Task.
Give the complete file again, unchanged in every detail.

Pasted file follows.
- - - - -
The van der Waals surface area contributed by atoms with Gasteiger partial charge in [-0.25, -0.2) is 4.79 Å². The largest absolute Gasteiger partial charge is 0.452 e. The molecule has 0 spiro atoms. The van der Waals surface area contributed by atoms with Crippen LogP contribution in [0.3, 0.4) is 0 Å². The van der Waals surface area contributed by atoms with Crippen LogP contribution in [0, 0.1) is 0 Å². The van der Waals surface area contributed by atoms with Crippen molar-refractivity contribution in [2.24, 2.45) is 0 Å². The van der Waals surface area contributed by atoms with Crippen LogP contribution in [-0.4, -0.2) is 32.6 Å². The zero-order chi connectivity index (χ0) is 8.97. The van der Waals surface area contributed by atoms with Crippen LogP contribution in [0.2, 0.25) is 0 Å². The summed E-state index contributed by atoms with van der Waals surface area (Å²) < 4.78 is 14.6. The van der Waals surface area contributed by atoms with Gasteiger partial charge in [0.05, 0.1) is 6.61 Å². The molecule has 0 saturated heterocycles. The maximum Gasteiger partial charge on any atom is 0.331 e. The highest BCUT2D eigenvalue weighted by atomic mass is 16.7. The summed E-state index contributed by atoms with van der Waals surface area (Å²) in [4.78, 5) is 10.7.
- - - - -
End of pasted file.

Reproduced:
The van der Waals surface area contributed by atoms with Gasteiger partial charge in [-0.25, -0.2) is 4.79 Å². The largest absolute Gasteiger partial charge is 0.452 e. The molecule has 0 spiro atoms. The van der Waals surface area contributed by atoms with Crippen LogP contribution in [0.3, 0.4) is 0 Å². The van der Waals surface area contributed by atoms with Crippen LogP contribution in [0, 0.1) is 0 Å². The van der Waals surface area contributed by atoms with Crippen molar-refractivity contribution in [2.24, 2.45) is 0 Å². The van der Waals surface area contributed by atoms with Crippen LogP contribution in [-0.4, -0.2) is 32.6 Å². The zero-order chi connectivity index (χ0) is 8.97. The van der Waals surface area contributed by atoms with Crippen LogP contribution in [0.2, 0.25) is 0 Å². The summed E-state index contributed by atoms with van der Waals surface area (Å²) < 4.78 is 14.6. The van der Waals surface area contributed by atoms with Gasteiger partial charge in [0.05, 0.1) is 6.61 Å². The molecule has 0 saturated heterocycles. The maximum Gasteiger partial charge on any atom is 0.331 e. The highest BCUT2D eigenvalue weighted by atomic mass is 16.7. The summed E-state index contributed by atoms with van der Waals surface area (Å²) in [4.78, 5) is 10.7.